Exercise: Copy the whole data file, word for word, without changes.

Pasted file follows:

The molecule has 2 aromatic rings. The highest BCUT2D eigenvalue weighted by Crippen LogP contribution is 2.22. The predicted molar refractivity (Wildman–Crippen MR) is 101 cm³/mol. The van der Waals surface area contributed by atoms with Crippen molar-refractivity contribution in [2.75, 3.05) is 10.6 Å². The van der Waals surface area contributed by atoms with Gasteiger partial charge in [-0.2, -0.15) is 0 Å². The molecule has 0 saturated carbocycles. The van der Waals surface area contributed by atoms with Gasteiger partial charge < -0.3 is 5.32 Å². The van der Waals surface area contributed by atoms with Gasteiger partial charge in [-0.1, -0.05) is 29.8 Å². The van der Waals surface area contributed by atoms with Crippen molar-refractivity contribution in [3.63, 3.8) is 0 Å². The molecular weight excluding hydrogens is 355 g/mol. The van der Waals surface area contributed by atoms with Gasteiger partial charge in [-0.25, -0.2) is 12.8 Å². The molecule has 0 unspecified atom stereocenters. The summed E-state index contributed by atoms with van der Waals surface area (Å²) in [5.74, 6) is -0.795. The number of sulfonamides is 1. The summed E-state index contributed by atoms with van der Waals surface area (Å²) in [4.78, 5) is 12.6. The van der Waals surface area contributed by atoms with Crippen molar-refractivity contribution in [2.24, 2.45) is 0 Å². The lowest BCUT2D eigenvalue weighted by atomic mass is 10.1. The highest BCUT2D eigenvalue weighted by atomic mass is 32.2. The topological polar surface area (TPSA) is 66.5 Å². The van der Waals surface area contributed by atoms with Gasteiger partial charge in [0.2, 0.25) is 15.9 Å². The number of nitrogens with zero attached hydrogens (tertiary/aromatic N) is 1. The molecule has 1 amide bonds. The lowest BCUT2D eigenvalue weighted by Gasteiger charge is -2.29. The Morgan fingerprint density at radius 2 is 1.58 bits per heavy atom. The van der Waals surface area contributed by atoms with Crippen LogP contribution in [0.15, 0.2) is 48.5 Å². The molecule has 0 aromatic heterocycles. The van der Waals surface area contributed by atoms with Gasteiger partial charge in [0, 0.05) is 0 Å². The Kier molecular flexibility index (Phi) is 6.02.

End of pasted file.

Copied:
The molecule has 2 aromatic rings. The highest BCUT2D eigenvalue weighted by Crippen LogP contribution is 2.22. The predicted molar refractivity (Wildman–Crippen MR) is 101 cm³/mol. The van der Waals surface area contributed by atoms with Crippen molar-refractivity contribution in [2.75, 3.05) is 10.6 Å². The van der Waals surface area contributed by atoms with Gasteiger partial charge in [-0.2, -0.15) is 0 Å². The molecule has 0 saturated carbocycles. The van der Waals surface area contributed by atoms with Gasteiger partial charge < -0.3 is 5.32 Å². The van der Waals surface area contributed by atoms with Gasteiger partial charge in [-0.1, -0.05) is 29.8 Å². The van der Waals surface area contributed by atoms with Crippen molar-refractivity contribution in [3.63, 3.8) is 0 Å². The molecular weight excluding hydrogens is 355 g/mol. The van der Waals surface area contributed by atoms with Gasteiger partial charge in [-0.25, -0.2) is 12.8 Å². The molecule has 0 unspecified atom stereocenters. The summed E-state index contributed by atoms with van der Waals surface area (Å²) in [5.74, 6) is -0.795. The number of sulfonamides is 1. The summed E-state index contributed by atoms with van der Waals surface area (Å²) in [4.78, 5) is 12.6. The van der Waals surface area contributed by atoms with Crippen molar-refractivity contribution in [2.24, 2.45) is 0 Å². The lowest BCUT2D eigenvalue weighted by atomic mass is 10.1. The highest BCUT2D eigenvalue weighted by atomic mass is 32.2. The topological polar surface area (TPSA) is 66.5 Å². The van der Waals surface area contributed by atoms with Gasteiger partial charge in [0.2, 0.25) is 15.9 Å². The number of nitrogens with zero attached hydrogens (tertiary/aromatic N) is 1. The molecule has 1 amide bonds. The lowest BCUT2D eigenvalue weighted by Gasteiger charge is -2.29. The Morgan fingerprint density at radius 2 is 1.58 bits per heavy atom. The van der Waals surface area contributed by atoms with Crippen LogP contribution in [0.15, 0.2) is 48.5 Å². The molecule has 0 aromatic heterocycles. The van der Waals surface area contributed by atoms with Gasteiger partial charge in [0, 0.05) is 0 Å². The Kier molecular flexibility index (Phi) is 6.02.